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Calallen growth highlights infrastructure fund trouble

A map of a 256-acre commercial and residential development planned for Calallen. Courtesy image

Corpus Christi wastewater infrastructure fund now broke

Growth in the Calallen area of Corpus Christi includes a new Hobby Lobby with shopping center, an apartment complex, and 136 single-family homes. The Corpus Christi City Council approved the expenditure from the Sanitary Sewer Trunk System Trust Fund but not before acknowledging that the wastewater funding system the city uses desperately needs to be changed.

“We are the only city that has this type of trust fund system,” City Manager Peter Zanoni told the council. “That’s why the impact fee study approved by the City Council recently is one of the most significant actions taken by this council.”

The council agreed to reimburse Mostaghasi Investment Trust about $2 million to construct a wastewater life station and a gravity and force main line to serve 256 acres of land west of U.S. 69 on County Road 52 in Calallen.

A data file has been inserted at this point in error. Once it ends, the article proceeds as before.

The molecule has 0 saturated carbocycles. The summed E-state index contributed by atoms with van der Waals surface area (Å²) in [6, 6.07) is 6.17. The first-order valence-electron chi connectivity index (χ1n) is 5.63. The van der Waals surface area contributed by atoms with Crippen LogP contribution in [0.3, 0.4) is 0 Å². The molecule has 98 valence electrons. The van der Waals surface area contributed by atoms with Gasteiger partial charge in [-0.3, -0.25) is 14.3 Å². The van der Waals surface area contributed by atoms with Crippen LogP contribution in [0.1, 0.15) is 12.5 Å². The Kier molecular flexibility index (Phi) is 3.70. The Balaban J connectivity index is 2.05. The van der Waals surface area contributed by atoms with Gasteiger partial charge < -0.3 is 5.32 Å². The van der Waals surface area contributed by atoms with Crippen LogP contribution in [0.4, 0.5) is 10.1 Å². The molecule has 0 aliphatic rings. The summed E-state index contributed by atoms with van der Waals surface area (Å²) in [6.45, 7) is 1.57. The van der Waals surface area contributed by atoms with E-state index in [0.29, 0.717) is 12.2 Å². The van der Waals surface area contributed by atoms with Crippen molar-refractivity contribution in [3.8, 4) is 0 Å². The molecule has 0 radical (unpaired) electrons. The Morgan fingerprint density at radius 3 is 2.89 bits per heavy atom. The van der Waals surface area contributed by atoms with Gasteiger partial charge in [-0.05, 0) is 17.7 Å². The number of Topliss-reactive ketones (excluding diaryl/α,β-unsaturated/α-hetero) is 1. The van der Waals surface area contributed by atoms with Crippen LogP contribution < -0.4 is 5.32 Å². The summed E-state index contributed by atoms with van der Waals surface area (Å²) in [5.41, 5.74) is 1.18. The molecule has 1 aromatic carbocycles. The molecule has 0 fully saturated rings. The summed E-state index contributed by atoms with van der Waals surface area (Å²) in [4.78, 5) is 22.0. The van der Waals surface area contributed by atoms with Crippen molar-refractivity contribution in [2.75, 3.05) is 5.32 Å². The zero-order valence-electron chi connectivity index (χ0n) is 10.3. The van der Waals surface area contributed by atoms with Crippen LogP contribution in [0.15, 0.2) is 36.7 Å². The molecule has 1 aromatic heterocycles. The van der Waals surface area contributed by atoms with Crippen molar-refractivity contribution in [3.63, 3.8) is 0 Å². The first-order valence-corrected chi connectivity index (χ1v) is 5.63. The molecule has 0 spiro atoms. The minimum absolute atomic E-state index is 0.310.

The Hobby Lobby, the second in the Calallen area, will be part of a 26-acre shopping center planned for the north side of CR 52. River Ridge Unit 4, a 136-unit single-family subdivision, is planned for 38 acres nearby. The multi-family units will cover 16 acres on the county side of the road. That portion will need to be annexed into the city.

The $2 million encumbered for the project cleaned out the trust fund, which has been rebuilding at less than $1 million a year over the 40 years it has been in operation. The impact fee study, which just recently got underway, will take 18-24 months to complete, Zanoni said.

“Most cities use an impact fee to fund this type of infrastructure,” Zanoni said. “The city and community determine where they want growth and how to pay for the infrastructure. Fees are based on the new development.”

Councilor Greg Smith said that, although he supported the Calallen development, he did not like leaving the fund empty or having to wait two years for a solution.

“The system is broke, the trust fund is broke,” he said. “I hope we can come up with a remedy in less than 24 months.”

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